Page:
Module 14: Opt-in vs. Opt-out Program Design - Who Initiates Care

In recent years, the availability of antiretroviral drugs for HIV treatment has continued to improve. However, prevalence remains high, and HIV patients continue to go untreated in many developing countries. Studies on this global health issue have found that the sustained epidemic can primarily be attributed to low rates of HIV testing and subsequent delays in treatment.(1) For instance, assessments among various countries in sub-Saharan Africa have found that only 8-25% of people living with HIV know their positive status.(2) This lack of knowledge has thus been associated with sustained risk behaviors contributing to viral spread.

The traditional model for HIV testing has been voluntary counseling and testing (VCT), in which patients take initiative in seeking testing procedures. VCT has shown low acceptance levels. A study in Zimbabwe found that acceptance of VCT among pregnant women at an antenatal clinic ranged from 20 to 63%.(3)

Existing barriers to HIV testing among men and women in developing countries include stigma, discrimination, and fear. To increase testing rates, the World Health Organization (WHO) and United Nations program on HIV/AIDS (UNAIDS) have sought to modify health policies in order to standardize HIV testing in generalized epidemic areas. Specifically, policies were revised to reflect physician-initiated testing and counseling (PITC), also known as an “opt-out” strategy. The PITC method recommends that all patients be tested, “irrespective of epidemic setting, whose clinical presentation might result from underlying HIV infection.”(4) Nevertheless, discussions should include making known the right to decline testing, the risks and benefits of testing and disclosure, and available sources of support. Clarifying patient right to refuse testing preserves the voluntary nature of the procedure.(5)

Research has suggested that people prefer to include HIV testing as a component of standard care for all patients in generalized epidemic areas, as opposed to isolating HIV tests to special clinic visits that would further stigmatize the procedure and reduce testing convenience.(6) By including HIV testing with protocol for normal clinic visits, the PITC policy intends to capture an increased %age of the HIV-positive population and channel them into treatment. PITC programs have thus far proven to be successful in increasing the number of total individuals tested and total patients who know their HIV status. The countries of Botswana, Kenya, and Haiti, among others, have all shown considerable increase in testing rates, as country policies shifted from VCT to PITC.(7)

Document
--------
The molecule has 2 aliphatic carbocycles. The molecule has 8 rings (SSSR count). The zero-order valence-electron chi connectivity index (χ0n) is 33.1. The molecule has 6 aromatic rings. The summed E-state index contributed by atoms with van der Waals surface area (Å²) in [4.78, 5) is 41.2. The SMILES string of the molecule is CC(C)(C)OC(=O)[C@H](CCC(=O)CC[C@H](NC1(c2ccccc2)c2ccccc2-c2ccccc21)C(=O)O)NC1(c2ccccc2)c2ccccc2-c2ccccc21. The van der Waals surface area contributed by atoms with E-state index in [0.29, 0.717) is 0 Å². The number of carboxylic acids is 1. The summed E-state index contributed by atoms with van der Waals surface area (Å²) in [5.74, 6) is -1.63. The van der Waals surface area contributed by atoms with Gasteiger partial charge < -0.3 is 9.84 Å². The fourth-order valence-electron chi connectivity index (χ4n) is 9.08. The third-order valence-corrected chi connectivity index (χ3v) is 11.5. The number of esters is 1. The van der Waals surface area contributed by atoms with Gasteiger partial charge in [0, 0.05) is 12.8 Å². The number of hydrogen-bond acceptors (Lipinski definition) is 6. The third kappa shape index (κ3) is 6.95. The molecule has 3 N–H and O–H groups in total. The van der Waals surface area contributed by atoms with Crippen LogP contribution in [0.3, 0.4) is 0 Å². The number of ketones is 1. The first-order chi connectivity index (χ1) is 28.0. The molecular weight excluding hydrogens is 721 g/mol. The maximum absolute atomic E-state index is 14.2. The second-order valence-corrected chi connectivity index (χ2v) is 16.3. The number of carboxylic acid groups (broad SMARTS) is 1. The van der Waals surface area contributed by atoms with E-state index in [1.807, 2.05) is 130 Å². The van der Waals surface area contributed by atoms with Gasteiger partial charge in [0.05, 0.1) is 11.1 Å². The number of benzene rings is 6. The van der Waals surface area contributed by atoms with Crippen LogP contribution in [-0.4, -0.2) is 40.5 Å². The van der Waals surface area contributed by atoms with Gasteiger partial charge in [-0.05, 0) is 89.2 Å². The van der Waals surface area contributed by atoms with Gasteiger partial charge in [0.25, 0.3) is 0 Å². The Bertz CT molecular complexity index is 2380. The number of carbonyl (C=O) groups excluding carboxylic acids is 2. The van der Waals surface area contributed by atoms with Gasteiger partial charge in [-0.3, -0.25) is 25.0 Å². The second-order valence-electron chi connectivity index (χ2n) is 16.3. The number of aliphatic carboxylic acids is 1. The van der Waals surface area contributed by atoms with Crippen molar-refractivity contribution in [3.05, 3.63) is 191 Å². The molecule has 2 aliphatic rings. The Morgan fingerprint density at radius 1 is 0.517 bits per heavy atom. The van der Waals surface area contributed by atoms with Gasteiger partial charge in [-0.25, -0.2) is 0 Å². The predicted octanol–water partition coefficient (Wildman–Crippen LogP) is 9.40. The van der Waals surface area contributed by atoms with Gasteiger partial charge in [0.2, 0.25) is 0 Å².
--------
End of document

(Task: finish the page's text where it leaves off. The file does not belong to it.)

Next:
The foremost difference between VCT and PITC strategies is the counseling component. Traditionally, VCT pre-test counseling is lengthy (1-2 hours) and perceived as being inconvenient. The VCT pre-test period allows the provider to obtain informed consent, educate on the need for HIV testing and prevention, and provide counseling for potential test results. PITC removes the requirement for extended pre-test counseling and condenses the counseling period to the provision of informed consent and education, taking less than half the time (20-30 minutes).(8)(9) Vulnerable groups (specifically, women and minors) may require more comprehensive information. Thus, specifications for additional counseling are detailed by the World Health Organization: